Kereama Taepa grew up with a foot in two worlds. As a kid, he didn’t really notice there was a difference. He moved between the homes of his Pākehā mum and his Māori dad, soaking up the creative influences in both. One of his earliest childhood memories is drawing stick figures at his nana’s kitchen table. Nana is Mavis Newland, a celebrated Wairarapa painter.
School holidays were spent in his dad’s workshop moulding pinch pots out of clay. At the time, his father, Wi Taepa, a renowned ceramic artist and teacher, was experimenting with new materials. A descendant of Te Arawa master carvers, Wi found his element when he picked up the clay. His sons, Kereama and Ngātai, were among his first students. Some days they were so engrossed in their work they forgot to eat.
It wasn’t until Kereama went to university to study Māori visual arts that he started to reflect on his bicultural identity. “I’ve always known I was Māori, but not everyone else does.” He puts that down to his pale skin and light-coloured eyes. “I can see people looking at me funny sometimes, and I know straight away what they’re thinking: ‘Why’s this white guy talking about Māori art?’”
Although Kereama’s art is not explicitly about conflict, his dual heritage always shapes his work. “If you’re Māori and you look Māori, you know where you fit in. If you’re Pākehā and you look Pākehā, you know where you fit in. But if you’re like me — Pākehā-looking, Māori name — you don’t fit in either, but you fit in both at the same time.”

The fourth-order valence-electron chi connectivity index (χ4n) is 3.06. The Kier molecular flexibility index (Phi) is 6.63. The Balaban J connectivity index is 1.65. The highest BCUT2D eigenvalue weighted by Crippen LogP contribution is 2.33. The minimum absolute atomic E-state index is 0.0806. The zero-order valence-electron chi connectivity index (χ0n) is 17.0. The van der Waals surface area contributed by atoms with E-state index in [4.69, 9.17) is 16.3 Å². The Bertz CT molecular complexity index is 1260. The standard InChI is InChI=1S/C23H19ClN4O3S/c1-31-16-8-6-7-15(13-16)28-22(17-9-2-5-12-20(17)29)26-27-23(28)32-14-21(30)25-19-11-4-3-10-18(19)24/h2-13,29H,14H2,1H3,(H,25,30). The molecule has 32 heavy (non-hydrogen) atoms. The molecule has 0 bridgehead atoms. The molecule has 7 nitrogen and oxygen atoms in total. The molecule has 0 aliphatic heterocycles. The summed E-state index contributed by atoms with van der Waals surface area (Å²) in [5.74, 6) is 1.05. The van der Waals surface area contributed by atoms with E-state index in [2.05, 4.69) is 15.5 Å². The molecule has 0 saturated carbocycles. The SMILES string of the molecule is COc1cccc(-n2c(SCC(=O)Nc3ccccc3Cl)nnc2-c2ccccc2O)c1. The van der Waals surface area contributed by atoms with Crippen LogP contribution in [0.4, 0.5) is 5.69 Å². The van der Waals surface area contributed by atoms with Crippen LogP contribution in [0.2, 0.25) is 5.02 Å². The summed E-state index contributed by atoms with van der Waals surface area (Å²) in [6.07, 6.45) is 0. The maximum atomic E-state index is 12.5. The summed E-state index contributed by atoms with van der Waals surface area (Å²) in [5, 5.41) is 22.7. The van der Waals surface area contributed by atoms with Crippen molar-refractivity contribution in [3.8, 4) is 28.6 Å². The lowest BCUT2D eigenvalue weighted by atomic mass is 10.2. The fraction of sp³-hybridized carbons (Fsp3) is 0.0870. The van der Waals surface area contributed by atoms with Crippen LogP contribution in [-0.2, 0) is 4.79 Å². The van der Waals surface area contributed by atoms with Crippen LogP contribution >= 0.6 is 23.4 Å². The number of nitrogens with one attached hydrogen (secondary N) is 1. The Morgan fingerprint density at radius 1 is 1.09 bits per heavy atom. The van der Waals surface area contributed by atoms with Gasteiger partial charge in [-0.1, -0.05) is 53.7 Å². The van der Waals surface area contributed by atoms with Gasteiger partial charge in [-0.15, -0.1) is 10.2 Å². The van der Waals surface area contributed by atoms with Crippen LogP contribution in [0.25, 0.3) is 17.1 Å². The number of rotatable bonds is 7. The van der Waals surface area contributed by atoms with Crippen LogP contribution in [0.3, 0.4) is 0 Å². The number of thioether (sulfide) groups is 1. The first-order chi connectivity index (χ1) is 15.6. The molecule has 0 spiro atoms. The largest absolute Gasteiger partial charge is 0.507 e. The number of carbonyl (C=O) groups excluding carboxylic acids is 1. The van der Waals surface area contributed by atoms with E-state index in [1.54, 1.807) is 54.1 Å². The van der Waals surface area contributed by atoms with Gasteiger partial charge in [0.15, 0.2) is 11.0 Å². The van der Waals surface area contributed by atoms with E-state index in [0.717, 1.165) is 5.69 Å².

It’s no surprise, then, that the enduring themes in Kereama’s work are all about identity and belonging. But, rather than focusing on the differences, Kereama’s art embraces both cultures. His latest exhibition at Pātaka, Whakapī, takes popular iconography from the Pākehā world and blends them with traditional representations from te ao Māori.
As you enter Whakapī, your eye immediately goes to those things that are familiar. For me, it was the Apple logo and the hungry-mouthed Pac-Man. On the opposite side of the room, wheku, the intricately carved faces of our tūpuna.
Standing on the periphery, it looks like two different and opposing worlds facing each other across a great divide. Which is, some days, exactly what it feels like to live in New Zealand.
But, when you cross the room to study the sculptures up close, all is not as it seems. On the surface of the icons, are hundreds of intricate step-like patterns that are not only regionally distinctive, they also speak of ancient stories. It’s not an icon — it’s a customary Māori carving in the shape of a Pac-Man.